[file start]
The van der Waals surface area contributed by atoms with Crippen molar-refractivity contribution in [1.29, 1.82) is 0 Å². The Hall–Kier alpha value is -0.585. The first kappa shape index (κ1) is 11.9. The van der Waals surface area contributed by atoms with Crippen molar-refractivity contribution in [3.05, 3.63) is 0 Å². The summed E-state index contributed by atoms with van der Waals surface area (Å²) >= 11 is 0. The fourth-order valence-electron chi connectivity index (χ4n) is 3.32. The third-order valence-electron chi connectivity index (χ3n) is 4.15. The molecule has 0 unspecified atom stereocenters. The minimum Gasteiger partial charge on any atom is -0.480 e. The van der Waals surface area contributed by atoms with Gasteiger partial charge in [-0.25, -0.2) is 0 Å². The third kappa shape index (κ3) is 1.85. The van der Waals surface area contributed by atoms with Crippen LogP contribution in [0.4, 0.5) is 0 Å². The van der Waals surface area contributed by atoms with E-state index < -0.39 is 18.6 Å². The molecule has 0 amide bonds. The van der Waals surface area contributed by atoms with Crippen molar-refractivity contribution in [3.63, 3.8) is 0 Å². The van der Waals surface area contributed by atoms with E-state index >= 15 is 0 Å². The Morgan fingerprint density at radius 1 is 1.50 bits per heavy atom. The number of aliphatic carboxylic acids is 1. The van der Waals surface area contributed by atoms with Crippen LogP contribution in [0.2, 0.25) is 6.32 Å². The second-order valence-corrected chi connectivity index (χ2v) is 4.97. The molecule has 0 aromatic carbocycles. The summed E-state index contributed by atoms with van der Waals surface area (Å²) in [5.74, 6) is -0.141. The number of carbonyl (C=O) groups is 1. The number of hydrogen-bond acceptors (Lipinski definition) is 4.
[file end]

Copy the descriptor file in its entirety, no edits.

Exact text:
The van der Waals surface area contributed by atoms with Crippen molar-refractivity contribution in [1.29, 1.82) is 0 Å². The Hall–Kier alpha value is -0.585. The first kappa shape index (κ1) is 11.9. The van der Waals surface area contributed by atoms with Crippen molar-refractivity contribution in [3.05, 3.63) is 0 Å². The summed E-state index contributed by atoms with van der Waals surface area (Å²) >= 11 is 0. The fourth-order valence-electron chi connectivity index (χ4n) is 3.32. The third-order valence-electron chi connectivity index (χ3n) is 4.15. The molecule has 0 unspecified atom stereocenters. The minimum Gasteiger partial charge on any atom is -0.480 e. The van der Waals surface area contributed by atoms with Gasteiger partial charge in [-0.25, -0.2) is 0 Å². The third kappa shape index (κ3) is 1.85. The van der Waals surface area contributed by atoms with Crippen LogP contribution in [0.4, 0.5) is 0 Å². The van der Waals surface area contributed by atoms with E-state index < -0.39 is 18.6 Å². The molecule has 0 amide bonds. The van der Waals surface area contributed by atoms with Crippen molar-refractivity contribution in [3.63, 3.8) is 0 Å². The van der Waals surface area contributed by atoms with E-state index >= 15 is 0 Å². The Morgan fingerprint density at radius 1 is 1.50 bits per heavy atom. The number of aliphatic carboxylic acids is 1. The van der Waals surface area contributed by atoms with Crippen LogP contribution in [0.2, 0.25) is 6.32 Å². The second-order valence-corrected chi connectivity index (χ2v) is 4.97. The molecule has 0 aromatic carbocycles. The summed E-state index contributed by atoms with van der Waals surface area (Å²) in [5.74, 6) is -0.141. The number of carbonyl (C=O) groups is 1. The number of hydrogen-bond acceptors (Lipinski definition) is 4.